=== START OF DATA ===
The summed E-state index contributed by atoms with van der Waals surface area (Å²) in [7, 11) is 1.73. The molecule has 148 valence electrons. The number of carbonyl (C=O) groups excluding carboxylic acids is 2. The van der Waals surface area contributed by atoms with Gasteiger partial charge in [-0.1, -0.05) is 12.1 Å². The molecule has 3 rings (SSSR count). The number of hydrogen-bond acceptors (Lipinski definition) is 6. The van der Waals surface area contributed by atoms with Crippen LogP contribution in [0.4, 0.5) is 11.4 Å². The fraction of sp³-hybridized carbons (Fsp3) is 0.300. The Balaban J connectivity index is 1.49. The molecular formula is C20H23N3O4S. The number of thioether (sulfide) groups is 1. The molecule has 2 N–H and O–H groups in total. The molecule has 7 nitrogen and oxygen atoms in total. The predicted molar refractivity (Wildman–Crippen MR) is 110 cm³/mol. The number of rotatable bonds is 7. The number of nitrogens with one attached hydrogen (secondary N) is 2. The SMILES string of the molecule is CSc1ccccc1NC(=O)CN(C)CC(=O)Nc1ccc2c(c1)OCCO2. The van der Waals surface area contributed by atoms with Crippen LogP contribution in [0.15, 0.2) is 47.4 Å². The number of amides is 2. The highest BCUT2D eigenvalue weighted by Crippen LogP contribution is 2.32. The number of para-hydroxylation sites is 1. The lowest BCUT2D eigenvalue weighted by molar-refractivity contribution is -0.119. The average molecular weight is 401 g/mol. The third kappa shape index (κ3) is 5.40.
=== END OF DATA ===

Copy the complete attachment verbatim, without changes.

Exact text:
The summed E-state index contributed by atoms with van der Waals surface area (Å²) in [7, 11) is 1.73. The molecule has 148 valence electrons. The number of carbonyl (C=O) groups excluding carboxylic acids is 2. The van der Waals surface area contributed by atoms with Gasteiger partial charge in [-0.1, -0.05) is 12.1 Å². The molecule has 3 rings (SSSR count). The number of hydrogen-bond acceptors (Lipinski definition) is 6. The van der Waals surface area contributed by atoms with Crippen LogP contribution in [0.4, 0.5) is 11.4 Å². The fraction of sp³-hybridized carbons (Fsp3) is 0.300. The Balaban J connectivity index is 1.49. The molecular formula is C20H23N3O4S. The number of thioether (sulfide) groups is 1. The molecule has 2 N–H and O–H groups in total. The molecule has 7 nitrogen and oxygen atoms in total. The predicted molar refractivity (Wildman–Crippen MR) is 110 cm³/mol. The number of rotatable bonds is 7. The number of nitrogens with one attached hydrogen (secondary N) is 2. The SMILES string of the molecule is CSc1ccccc1NC(=O)CN(C)CC(=O)Nc1ccc2c(c1)OCCO2. The van der Waals surface area contributed by atoms with Crippen LogP contribution in [0.15, 0.2) is 47.4 Å². The number of amides is 2. The highest BCUT2D eigenvalue weighted by Crippen LogP contribution is 2.32. The number of para-hydroxylation sites is 1. The lowest BCUT2D eigenvalue weighted by molar-refractivity contribution is -0.119. The average molecular weight is 401 g/mol. The third kappa shape index (κ3) is 5.40.